Lisa Triepke likes to brand herself a grassroots candidate — one with less money than the incumbent but more support from everyday Missoulians.
She’s a single mother of four and working two jobs, although she left her part-time serving gig at Desperado’s sports bar recently.
The political newcomer touts her donor list largely made up of Realtors and retirees, with a sprinkling of small business owners and a couple of lawyers, rather than the attorneys, out-of-staters and statewide political types she and her supporters see on Mayor John Engen’s fundraising list.
“I bring a fresh perspective and new strategies to the table,” Triepke said in a recent interview with the Missoulian. “I think I can speak for Missoulians rather than a close circle of people I surround myself with.”
Triepke’s campaign treasurer is Diane Beck, the owner of Windermere Real Estate. Triepke has little political experience; most of it came from a very short stint as a trustee for Missoula County Public Schools that ended when she moved out of the district due to circumstances surrounding her divorce.
She cites work with nonprofits like the Rocky Mountain Elk Foundation, Five Valleys Land Trust and the UM Foundation as giving her fundraising, leadership and budgeting experience.
She’s been the director of marketing and community outreach for Cost Care for about eight years and says she’s devoted to running a clean race.
“I think people are tired of dirty politics,” Triepke said. “They want to hear about the issues.”
And the issue she got most worked up about: “We’re spending with no end in sight and Missoula needs to be treated like a business!”
Triepke hammers on “affordability and objectivity” as her campaign’s focus. That means lowering taxes and city spending, and imposing term limits to prevent what she views as a culture of yes-men supporting Engen across all branches of city government.
Triepke wants to offer an alternative to Missoulians. She's concerned about comments she says Engen made at a City Club meeting that he would raise taxes every year and could be mayor for life.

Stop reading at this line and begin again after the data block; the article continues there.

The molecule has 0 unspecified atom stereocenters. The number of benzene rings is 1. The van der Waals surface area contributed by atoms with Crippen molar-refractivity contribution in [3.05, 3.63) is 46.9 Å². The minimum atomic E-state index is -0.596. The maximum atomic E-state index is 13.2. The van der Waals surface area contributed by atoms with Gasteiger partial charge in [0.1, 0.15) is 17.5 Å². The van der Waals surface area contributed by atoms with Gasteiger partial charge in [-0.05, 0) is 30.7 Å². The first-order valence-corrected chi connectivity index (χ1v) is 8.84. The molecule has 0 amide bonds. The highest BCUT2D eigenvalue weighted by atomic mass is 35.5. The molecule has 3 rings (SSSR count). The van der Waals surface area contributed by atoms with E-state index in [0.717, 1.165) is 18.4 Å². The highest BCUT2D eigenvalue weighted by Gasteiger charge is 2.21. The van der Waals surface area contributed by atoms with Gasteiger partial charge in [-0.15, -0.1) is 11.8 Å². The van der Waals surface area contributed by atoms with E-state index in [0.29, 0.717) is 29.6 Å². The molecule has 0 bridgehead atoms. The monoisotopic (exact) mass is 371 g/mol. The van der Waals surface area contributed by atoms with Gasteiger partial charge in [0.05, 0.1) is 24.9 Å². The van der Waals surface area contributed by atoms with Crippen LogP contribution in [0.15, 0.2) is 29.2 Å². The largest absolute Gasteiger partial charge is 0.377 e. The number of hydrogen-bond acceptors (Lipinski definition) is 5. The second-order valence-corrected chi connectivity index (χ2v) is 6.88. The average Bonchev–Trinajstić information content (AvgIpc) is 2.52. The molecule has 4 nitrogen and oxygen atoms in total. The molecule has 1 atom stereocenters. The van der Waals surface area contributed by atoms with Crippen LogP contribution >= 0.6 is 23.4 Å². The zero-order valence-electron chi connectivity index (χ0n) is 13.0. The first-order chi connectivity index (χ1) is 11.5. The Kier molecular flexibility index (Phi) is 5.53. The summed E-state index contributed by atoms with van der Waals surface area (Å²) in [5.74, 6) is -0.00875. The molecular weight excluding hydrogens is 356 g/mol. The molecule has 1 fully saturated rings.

(Engen denied ever saying that he would be mayor for life, at least not in a serious context. He has said the city will have to continue raising taxes unless they find another revenue stream).
“He may have been joking, or not, and I like John, he’s a nice guy. But if he continues to run and run and run and there’s no end to taxes every year ... ” Triepke said. “If there’s no term limit, it can create a lack of objectivity. You can surround yourself with people who will automatically make decisions you want them to make instead of thinking outside of the box and coming up with unique solutions.”
She proposes a two-term limit, to keep a high turnover in mayor-appointed positions and to force a change in the city government’s agenda, which she thinks is stagnant and driven almost solely by Engen.
The common occurrence of unanimous City Council decisions is an example of how everyone in city government, even independent elected officials, follows the mayor’s lead, Triepke said, instead of representing their constituents.
She referenced a recent City Council vote.
“At least two council members anguished over the decision and asked a lot of questions and in the end said they were against it and then voted for it. To me, that’s a huge problem.
“I just think it’s a point of democracy,” Triepke said.“They are representative of a 12-year mayor.”
Triepke said the budget recently approved by the City Council definitely spends too much money, though she couldn’t say exactly what shouldn’t have been funded.
Triepke thought it was important not to rely on increasing taxable values from development to counteract the city’s growing budgets. Rather, the city should be spending less in the first place.
This year, a 3.82 percent tax increase was approved before the state Department of Revenue released updated certified taxable values. The new numbers offset the increase, leaving the city with a 1.2 percent decrease.
“You can spend responsibly and attack it that way,” she said.
An audit, working through each department, would be needed before she would know exactly where to slash spending.
“We’re not talking necessarily about cutting programs, we just want to eliminate waste,” she said. “I think the reality is it would take reviewing the budget line by line.”
Ward 5 representative Julie Armstrong was an early supporter of Triepke’s and has donated to her campaign.
Some of Missoula’s best governance has come from elected women, she said, and Triepke would be an excellent addition to that group.
“She strives to be the best example to her children in very challenging financial situations, working multiple jobs if needed and all the while continuing to be a rock in the community,” Armstrong wrote in an email. “I think her stability and work ethic will be an asset to the city, and I know she will continue to include all citizens in her decisions as mayor.
“Being flexible and agile is how governments thrive in challenging economies, and I know from personal experience that no one is more flexible and tenacious than Lisa Triepke.”
Check back in The Missoulian and on missoulian.com the week of Oct. 2 to read a series of stories comparing John Engen's and Lisa Triepke's stances on five important city issues: affordable housing, homelessness, business/wages, infrastructure and the budget.